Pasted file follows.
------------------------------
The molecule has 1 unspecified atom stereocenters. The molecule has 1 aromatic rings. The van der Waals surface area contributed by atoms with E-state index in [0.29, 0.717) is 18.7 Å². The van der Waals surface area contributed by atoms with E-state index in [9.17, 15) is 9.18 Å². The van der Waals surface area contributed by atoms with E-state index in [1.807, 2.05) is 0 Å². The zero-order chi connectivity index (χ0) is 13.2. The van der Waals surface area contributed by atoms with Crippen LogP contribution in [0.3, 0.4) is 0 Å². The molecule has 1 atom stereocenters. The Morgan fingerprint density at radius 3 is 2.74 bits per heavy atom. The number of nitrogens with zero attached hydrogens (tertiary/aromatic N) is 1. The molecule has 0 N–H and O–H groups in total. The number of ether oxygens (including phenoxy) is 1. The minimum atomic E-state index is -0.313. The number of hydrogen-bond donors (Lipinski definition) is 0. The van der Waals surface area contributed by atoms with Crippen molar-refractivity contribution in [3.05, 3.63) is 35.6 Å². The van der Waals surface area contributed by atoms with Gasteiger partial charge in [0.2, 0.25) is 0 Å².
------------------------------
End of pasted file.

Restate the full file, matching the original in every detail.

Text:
The molecule has 1 unspecified atom stereocenters. The molecule has 1 aromatic rings. The van der Waals surface area contributed by atoms with E-state index in [0.29, 0.717) is 18.7 Å². The van der Waals surface area contributed by atoms with E-state index in [9.17, 15) is 9.18 Å². The van der Waals surface area contributed by atoms with E-state index in [1.807, 2.05) is 0 Å². The zero-order chi connectivity index (χ0) is 13.2. The van der Waals surface area contributed by atoms with Crippen LogP contribution in [0.3, 0.4) is 0 Å². The molecule has 1 atom stereocenters. The Morgan fingerprint density at radius 3 is 2.74 bits per heavy atom. The number of nitrogens with zero attached hydrogens (tertiary/aromatic N) is 1. The molecule has 0 N–H and O–H groups in total. The number of ether oxygens (including phenoxy) is 1. The minimum atomic E-state index is -0.313. The number of hydrogen-bond donors (Lipinski definition) is 0. The van der Waals surface area contributed by atoms with Crippen molar-refractivity contribution in [3.05, 3.63) is 35.6 Å². The van der Waals surface area contributed by atoms with Gasteiger partial charge in [0.2, 0.25) is 0 Å².